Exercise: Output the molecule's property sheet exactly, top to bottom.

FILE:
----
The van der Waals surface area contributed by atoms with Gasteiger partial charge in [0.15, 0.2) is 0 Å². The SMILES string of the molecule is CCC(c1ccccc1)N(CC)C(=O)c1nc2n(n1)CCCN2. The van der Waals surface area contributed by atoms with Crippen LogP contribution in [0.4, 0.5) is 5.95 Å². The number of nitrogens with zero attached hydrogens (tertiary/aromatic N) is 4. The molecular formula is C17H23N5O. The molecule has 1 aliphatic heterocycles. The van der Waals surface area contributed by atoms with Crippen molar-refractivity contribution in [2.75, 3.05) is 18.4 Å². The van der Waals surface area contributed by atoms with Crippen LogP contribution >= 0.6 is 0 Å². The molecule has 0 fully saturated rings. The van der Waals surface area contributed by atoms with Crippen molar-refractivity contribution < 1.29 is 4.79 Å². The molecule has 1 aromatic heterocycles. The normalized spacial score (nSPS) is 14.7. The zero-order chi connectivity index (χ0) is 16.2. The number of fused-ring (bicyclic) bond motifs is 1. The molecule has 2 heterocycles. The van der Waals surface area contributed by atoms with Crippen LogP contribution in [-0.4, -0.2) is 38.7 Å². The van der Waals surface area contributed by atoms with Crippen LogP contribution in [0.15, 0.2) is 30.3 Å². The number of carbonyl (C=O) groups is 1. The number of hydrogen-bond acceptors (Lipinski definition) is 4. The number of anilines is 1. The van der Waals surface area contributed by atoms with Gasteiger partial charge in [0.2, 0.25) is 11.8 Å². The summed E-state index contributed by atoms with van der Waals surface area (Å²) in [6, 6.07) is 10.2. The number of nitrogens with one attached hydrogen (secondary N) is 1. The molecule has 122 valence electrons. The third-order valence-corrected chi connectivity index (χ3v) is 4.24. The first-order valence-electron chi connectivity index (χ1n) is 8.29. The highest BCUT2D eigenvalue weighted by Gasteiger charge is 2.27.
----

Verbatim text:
The van der Waals surface area contributed by atoms with Gasteiger partial charge in [0.15, 0.2) is 0 Å². The SMILES string of the molecule is CCC(c1ccccc1)N(CC)C(=O)c1nc2n(n1)CCCN2. The van der Waals surface area contributed by atoms with Crippen LogP contribution in [0.4, 0.5) is 5.95 Å². The number of nitrogens with zero attached hydrogens (tertiary/aromatic N) is 4. The molecular formula is C17H23N5O. The molecule has 1 aliphatic heterocycles. The van der Waals surface area contributed by atoms with Crippen molar-refractivity contribution in [2.75, 3.05) is 18.4 Å². The van der Waals surface area contributed by atoms with Crippen LogP contribution >= 0.6 is 0 Å². The molecule has 0 fully saturated rings. The van der Waals surface area contributed by atoms with Crippen molar-refractivity contribution < 1.29 is 4.79 Å². The molecule has 1 aromatic heterocycles. The normalized spacial score (nSPS) is 14.7. The zero-order chi connectivity index (χ0) is 16.2. The number of fused-ring (bicyclic) bond motifs is 1. The molecule has 2 heterocycles. The van der Waals surface area contributed by atoms with Crippen LogP contribution in [-0.4, -0.2) is 38.7 Å². The van der Waals surface area contributed by atoms with Crippen LogP contribution in [0.15, 0.2) is 30.3 Å². The number of carbonyl (C=O) groups is 1. The number of hydrogen-bond acceptors (Lipinski definition) is 4. The number of anilines is 1. The van der Waals surface area contributed by atoms with Gasteiger partial charge in [0.2, 0.25) is 11.8 Å². The summed E-state index contributed by atoms with van der Waals surface area (Å²) in [6, 6.07) is 10.2. The number of nitrogens with one attached hydrogen (secondary N) is 1. The molecule has 122 valence electrons. The third-order valence-corrected chi connectivity index (χ3v) is 4.24. The first-order valence-electron chi connectivity index (χ1n) is 8.29. The highest BCUT2D eigenvalue weighted by Gasteiger charge is 2.27.